Dr M Bakri Musa, Surgeon at St. Louse Regional Hospital, California & Author of “Liberating The Malay Mind”
Dr Sharifah Munirah Alatas, Faculty of Social Sciences & Humanities, National University of Malaysia (UKM)
Prof Zaharom Nain, Chairman of the Malaysian Academic Movement (GERAK) & Professor of Media and Communication Studies, University of Nottingham, Malaysia
Nageeb Gounjaria, Senior Research Fellow, Islamic Renaissance Front
Jointly organised by:
Islamic Renaissance Front (IRF) & Academic Staff Association (ASA), International Islamic University Malaysia
The Zoom link will be sent upon registration before 30th October 2021.
You are welcome to join the chat during the webinar. You can also send your questions in advance to [email protected]
Intellectuals from both the humanities and the sciences have been lamenting the slow death of our universities. They conjure up the image of an institution convulsing in the throes of death, gasping desperately for much-needed oxygen. These enlightened scholars claim that instead of rigorously pursuing truth and excellence, many academics nowadays conveniently settle for half-truths and mediocrity – an affront to the purpose of a university education.
Academia today, the scholars concede, have bowed down enthusiastically to the god of unfettered capitalism; sadly, they have been reduced to a production line that continuously churn out uncritical yet obedient workers to meet the needs of our ever-growing economy. Gone are the days when the main aim of a university was to benefit society at large. In the Malaysian context, for decades, senior academics have expressed alarm at the declining standards of our institutions of higher learning. Ironically, this has been accompanied by an aggressive campaign to promote Malaysia as an international education hub served by home-grown public and private universities, besides world-class foreign campuses.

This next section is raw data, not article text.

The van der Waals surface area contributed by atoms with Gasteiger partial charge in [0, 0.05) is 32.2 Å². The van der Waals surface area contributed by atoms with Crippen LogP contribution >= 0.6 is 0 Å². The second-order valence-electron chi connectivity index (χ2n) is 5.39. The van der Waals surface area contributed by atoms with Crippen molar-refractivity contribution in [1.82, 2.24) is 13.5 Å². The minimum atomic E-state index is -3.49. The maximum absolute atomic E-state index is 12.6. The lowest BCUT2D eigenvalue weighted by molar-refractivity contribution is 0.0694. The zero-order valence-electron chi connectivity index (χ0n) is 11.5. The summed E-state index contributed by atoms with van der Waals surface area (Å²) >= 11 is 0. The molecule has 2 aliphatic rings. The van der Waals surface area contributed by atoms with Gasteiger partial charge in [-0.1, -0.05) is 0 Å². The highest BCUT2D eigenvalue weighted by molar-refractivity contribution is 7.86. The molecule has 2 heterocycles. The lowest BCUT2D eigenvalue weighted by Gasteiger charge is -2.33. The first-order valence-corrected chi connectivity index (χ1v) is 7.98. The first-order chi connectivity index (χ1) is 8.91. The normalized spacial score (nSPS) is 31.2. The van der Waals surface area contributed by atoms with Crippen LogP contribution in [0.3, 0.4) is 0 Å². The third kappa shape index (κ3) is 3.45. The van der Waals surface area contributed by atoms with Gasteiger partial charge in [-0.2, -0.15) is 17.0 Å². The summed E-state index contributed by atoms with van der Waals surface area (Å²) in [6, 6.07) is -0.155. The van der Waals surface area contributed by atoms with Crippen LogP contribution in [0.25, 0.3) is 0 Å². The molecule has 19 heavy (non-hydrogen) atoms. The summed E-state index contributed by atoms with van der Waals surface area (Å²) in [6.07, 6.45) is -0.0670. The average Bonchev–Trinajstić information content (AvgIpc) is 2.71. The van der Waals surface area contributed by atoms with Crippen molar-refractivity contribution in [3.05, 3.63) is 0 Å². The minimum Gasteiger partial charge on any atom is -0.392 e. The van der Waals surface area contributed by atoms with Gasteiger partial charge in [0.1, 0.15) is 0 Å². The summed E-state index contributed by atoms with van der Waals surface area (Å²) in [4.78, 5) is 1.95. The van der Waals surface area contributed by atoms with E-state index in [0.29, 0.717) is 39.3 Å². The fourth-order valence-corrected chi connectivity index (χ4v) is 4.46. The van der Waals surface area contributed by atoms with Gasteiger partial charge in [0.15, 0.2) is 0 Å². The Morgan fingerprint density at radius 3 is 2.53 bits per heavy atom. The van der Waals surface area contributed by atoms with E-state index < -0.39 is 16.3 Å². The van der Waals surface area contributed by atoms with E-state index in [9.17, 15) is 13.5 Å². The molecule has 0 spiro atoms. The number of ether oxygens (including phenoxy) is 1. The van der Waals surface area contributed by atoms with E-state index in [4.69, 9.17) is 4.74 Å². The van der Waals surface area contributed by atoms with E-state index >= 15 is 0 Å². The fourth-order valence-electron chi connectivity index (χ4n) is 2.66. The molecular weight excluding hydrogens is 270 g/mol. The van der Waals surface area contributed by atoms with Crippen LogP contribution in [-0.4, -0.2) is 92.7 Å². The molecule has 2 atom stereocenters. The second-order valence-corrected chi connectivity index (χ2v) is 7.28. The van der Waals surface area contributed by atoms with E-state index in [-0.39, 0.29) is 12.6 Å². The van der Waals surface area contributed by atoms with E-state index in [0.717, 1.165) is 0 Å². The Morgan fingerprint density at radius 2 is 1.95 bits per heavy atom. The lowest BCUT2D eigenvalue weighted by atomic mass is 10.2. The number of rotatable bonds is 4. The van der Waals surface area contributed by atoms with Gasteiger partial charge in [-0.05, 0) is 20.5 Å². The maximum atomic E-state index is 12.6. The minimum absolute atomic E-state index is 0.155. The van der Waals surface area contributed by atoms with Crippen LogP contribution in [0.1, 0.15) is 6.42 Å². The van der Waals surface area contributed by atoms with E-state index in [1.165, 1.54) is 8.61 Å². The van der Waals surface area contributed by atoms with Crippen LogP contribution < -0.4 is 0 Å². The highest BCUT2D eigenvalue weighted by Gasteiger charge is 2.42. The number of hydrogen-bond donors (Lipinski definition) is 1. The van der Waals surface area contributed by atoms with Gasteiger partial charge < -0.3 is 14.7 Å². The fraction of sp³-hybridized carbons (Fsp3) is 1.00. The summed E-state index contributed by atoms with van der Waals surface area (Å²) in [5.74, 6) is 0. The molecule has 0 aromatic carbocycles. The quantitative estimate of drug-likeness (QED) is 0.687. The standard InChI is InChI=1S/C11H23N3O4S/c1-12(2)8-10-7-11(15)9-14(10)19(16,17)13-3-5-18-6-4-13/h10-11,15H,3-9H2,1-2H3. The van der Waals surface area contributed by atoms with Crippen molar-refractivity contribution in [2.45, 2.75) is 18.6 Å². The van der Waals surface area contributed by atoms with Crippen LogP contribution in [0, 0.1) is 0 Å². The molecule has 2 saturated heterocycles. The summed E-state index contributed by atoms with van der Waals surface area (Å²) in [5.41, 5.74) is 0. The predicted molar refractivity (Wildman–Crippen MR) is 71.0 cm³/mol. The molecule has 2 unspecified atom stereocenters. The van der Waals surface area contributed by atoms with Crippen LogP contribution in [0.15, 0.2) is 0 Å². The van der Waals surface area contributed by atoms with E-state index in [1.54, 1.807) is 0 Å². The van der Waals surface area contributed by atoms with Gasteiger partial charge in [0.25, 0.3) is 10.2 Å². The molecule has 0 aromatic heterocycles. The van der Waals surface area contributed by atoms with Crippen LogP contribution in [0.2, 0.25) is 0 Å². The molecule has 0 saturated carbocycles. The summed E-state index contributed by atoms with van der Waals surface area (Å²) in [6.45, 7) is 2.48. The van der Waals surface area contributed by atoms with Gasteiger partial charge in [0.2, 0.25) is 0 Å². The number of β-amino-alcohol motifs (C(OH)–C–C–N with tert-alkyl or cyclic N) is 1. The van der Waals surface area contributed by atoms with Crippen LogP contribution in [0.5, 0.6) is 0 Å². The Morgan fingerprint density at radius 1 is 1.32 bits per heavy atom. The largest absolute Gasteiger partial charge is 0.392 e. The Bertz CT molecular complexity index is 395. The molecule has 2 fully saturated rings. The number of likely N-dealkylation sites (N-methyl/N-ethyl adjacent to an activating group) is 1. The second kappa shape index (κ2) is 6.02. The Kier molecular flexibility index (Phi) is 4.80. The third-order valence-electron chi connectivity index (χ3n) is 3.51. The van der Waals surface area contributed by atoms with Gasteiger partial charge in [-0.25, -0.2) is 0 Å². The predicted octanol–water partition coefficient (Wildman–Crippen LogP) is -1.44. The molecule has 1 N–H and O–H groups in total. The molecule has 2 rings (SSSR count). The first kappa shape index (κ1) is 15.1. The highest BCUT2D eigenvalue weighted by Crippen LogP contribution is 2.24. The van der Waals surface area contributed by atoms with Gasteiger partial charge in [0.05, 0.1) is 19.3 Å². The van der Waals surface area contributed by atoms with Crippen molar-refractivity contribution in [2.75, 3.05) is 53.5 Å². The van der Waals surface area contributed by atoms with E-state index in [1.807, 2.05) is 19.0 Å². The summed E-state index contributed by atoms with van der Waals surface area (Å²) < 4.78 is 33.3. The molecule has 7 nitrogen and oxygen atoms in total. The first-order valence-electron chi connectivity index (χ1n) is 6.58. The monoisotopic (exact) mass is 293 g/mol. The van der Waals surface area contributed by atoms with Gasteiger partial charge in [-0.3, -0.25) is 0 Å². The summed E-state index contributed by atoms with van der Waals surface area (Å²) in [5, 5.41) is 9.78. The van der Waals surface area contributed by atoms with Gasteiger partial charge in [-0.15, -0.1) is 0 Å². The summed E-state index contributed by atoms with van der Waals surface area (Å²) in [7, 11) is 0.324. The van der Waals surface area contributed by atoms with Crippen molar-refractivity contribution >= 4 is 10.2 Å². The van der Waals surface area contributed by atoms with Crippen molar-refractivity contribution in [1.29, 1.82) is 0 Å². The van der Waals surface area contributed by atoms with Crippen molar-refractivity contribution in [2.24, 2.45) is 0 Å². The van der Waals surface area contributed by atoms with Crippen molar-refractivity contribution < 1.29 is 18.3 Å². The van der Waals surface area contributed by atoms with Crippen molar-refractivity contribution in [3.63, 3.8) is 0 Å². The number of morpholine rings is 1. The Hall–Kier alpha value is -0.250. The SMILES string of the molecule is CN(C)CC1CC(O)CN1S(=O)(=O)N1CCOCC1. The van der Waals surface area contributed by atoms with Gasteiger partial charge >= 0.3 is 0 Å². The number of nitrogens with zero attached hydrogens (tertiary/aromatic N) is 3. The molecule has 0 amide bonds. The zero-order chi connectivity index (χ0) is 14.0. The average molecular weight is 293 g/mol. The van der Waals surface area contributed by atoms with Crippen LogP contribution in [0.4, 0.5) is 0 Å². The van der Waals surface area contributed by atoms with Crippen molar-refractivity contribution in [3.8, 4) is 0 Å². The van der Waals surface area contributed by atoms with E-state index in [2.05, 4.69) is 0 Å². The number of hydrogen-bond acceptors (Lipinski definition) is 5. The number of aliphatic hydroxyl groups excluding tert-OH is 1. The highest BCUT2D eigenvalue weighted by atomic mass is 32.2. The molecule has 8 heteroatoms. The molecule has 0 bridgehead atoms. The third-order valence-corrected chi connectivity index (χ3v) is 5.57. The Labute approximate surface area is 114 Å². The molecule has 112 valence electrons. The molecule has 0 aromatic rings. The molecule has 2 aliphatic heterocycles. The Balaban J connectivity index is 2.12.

Some of these academics argue that our higher education system is engulfed in a deepening crisis thanks to the wholesale adoption of corporate values that put a premium on output measured via a system of Key Performance Indicators (KPIs) – a benchmark that captures an individual's contribution to the bottom line. This results in a destructive culture characterized by selfishness, cut-throat competition and backstabbing instead of a constructive culture of sharing, collaboration and mentoring – essential elements to revitalise and pass on the legacy of ageing academics. Other scholars decry the politicization of the academia whereby faculty appointments and succession are based on unconditional obedience and unwavering loyalty rather than academic merit and intellectual scholarship. The consequence is tragic; it perpetuates a culture of mediocrity and injustice where incompetent academics ultimately become future leaders.
Last, but certainly not least, others find the prioritizing of quantity over quality deplorable, with universities often producing unemployable graduates who lack basic critical thinking and communication skills. Not surprisingly, the latter will often join a growing army of unemployed graduates. By creating a fake demand for a university degree that many do not actually need, these scholars contend that the government is in effect creating a generation saddled with a mountain of student debt that they might never be able to repay.
Burdened with so many problems, are our universities still redeemable?
About the Speakers